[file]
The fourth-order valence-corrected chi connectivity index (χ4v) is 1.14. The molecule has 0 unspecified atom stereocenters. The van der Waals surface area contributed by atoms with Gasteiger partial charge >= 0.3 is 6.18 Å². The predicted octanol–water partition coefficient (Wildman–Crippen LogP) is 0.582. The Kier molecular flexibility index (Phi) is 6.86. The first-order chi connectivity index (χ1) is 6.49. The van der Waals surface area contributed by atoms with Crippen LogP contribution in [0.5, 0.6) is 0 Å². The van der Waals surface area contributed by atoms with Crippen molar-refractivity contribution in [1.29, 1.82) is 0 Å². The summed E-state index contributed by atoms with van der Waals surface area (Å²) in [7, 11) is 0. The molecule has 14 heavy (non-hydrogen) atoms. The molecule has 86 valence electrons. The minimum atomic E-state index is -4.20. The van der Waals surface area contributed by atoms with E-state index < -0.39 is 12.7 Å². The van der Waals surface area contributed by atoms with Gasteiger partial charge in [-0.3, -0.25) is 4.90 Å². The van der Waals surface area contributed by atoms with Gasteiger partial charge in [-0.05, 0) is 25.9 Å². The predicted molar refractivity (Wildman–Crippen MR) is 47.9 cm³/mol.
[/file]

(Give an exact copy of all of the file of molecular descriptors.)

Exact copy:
The fourth-order valence-corrected chi connectivity index (χ4v) is 1.14. The molecule has 0 unspecified atom stereocenters. The van der Waals surface area contributed by atoms with Gasteiger partial charge >= 0.3 is 6.18 Å². The predicted octanol–water partition coefficient (Wildman–Crippen LogP) is 0.582. The Kier molecular flexibility index (Phi) is 6.86. The first-order chi connectivity index (χ1) is 6.49. The van der Waals surface area contributed by atoms with Crippen LogP contribution in [0.5, 0.6) is 0 Å². The van der Waals surface area contributed by atoms with Crippen molar-refractivity contribution in [1.29, 1.82) is 0 Å². The summed E-state index contributed by atoms with van der Waals surface area (Å²) in [7, 11) is 0. The molecule has 14 heavy (non-hydrogen) atoms. The molecule has 86 valence electrons. The minimum atomic E-state index is -4.20. The van der Waals surface area contributed by atoms with E-state index < -0.39 is 12.7 Å². The van der Waals surface area contributed by atoms with Gasteiger partial charge in [-0.3, -0.25) is 4.90 Å². The van der Waals surface area contributed by atoms with Gasteiger partial charge in [-0.05, 0) is 25.9 Å². The predicted molar refractivity (Wildman–Crippen MR) is 47.9 cm³/mol.